Ghost army marches out of China’s past

The Weekend Australian - Review - - Tv -

THE peas­ant who went to dig a well but found a fierce sol­dier’s face in­stead can’t have imag­ined the con­se­quences of his day’s work. This BBC doc­u­men­tary tracks the jour­ney of his find in that dusty field in cen­tral China 35 years ago, dubbed the great­est ar­chae­o­log­i­cal dis­cov­ery in his­tory, to the read­ing room of the Bri­tish Mu­seum, where The First Em­peror ex­hi­bi­tion opened last Septem­ber.

That fierce face turned out to be one of 7000 ter­ra­cotta war­riors buried to guard the re­mains of China’s first em­peror, Qin Shi­huangdi, ‘‘ the first au­gust em­peror of Qin’’. Qin, who is up there with Genghis Khan and Napoleon Bon­a­parte for mil­i­tary ge­nius, ac­cord­ing to this pro­gram, ruled the state of Qin in what is now north­ern China for 25 years be­fore con­quer­ing vast fur­ther ter­ri­to­ries and unit­ing them un­der a sin­gle ban­ner in 221BC, form­ing the old­est sur­viv­ing po­lit­i­cal en­tity.

In this hour- long fea­ture, the ac­tion jumps be­tween the splen­did dome of the Bri­tish Mu­seum, where builders per­form the small mir­a­cle of mov­ing tens of tonnes of wood and steel through a sin­gle small door into the cav­ernous ex­hi­bi­tion space, to China and the fields around Xi’an, where a mir­a­cle of or­gan­i­sa­tion and lo­gis­tics was per­formed on a far grander scale in the first cen­tury.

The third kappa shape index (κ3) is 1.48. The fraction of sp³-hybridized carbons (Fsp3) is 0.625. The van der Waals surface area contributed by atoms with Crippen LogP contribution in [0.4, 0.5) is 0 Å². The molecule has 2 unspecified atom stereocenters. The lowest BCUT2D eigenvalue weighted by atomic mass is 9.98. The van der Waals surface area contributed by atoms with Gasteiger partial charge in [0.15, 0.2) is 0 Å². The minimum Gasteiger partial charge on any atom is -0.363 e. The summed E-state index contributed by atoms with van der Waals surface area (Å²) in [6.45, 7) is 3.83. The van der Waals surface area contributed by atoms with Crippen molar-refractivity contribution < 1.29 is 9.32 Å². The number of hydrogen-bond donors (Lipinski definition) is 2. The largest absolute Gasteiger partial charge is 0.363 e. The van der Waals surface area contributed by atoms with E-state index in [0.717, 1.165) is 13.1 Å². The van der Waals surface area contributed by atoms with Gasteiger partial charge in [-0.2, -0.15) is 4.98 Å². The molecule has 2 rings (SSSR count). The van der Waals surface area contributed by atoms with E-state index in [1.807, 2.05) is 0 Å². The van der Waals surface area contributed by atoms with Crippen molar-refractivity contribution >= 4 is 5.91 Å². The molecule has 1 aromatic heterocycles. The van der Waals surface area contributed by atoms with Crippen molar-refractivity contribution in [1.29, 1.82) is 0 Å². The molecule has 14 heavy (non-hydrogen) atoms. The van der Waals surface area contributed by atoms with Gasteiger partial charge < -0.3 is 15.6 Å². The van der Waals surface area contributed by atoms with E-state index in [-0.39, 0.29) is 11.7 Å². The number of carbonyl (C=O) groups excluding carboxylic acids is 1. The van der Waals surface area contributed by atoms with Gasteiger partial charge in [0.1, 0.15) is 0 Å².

The ob­jects are, of course, the stars, from the stone war­riors, more than 20 of whom were to make the trip to Lon­don, to the bronze wa­ter birds re­cently dis­cov­ered in an an­nex cham­ber some dis­tance from the war­riors.

Not to men­tion the ex­quis­ite bronze car­riages, thought to be half- size repli­cas of those used to trans­port the em­peror and which were deemed too pre­cious to leave China, so were dis­played in Lon­don in replica only.

De­li­cious, too, to ob­serve the cu­ra­tor’s mild con­cern when one of the war­riors emerges from its pack­ing case in Lon­don, bro­ken.

It’s along the lines of an ear­lier break, she re­marks ca­su­ally, in ref­er­ence to the fact that each of the 7000 ter­ra­cotta fig­ures was found smashed.

The de­stroy­ers are thought to have wrought their havoc not long af­ter the orig­i­nal en­tomb­ment, that is, 2000 years ago.

Well worth a look, or bet­ter still, a trip to Lon­don, or best of all, to Xi’an.

Feat of clay: Two of the thou­sands of ter­ra­cotta war­riors un­earthed at Xi’an

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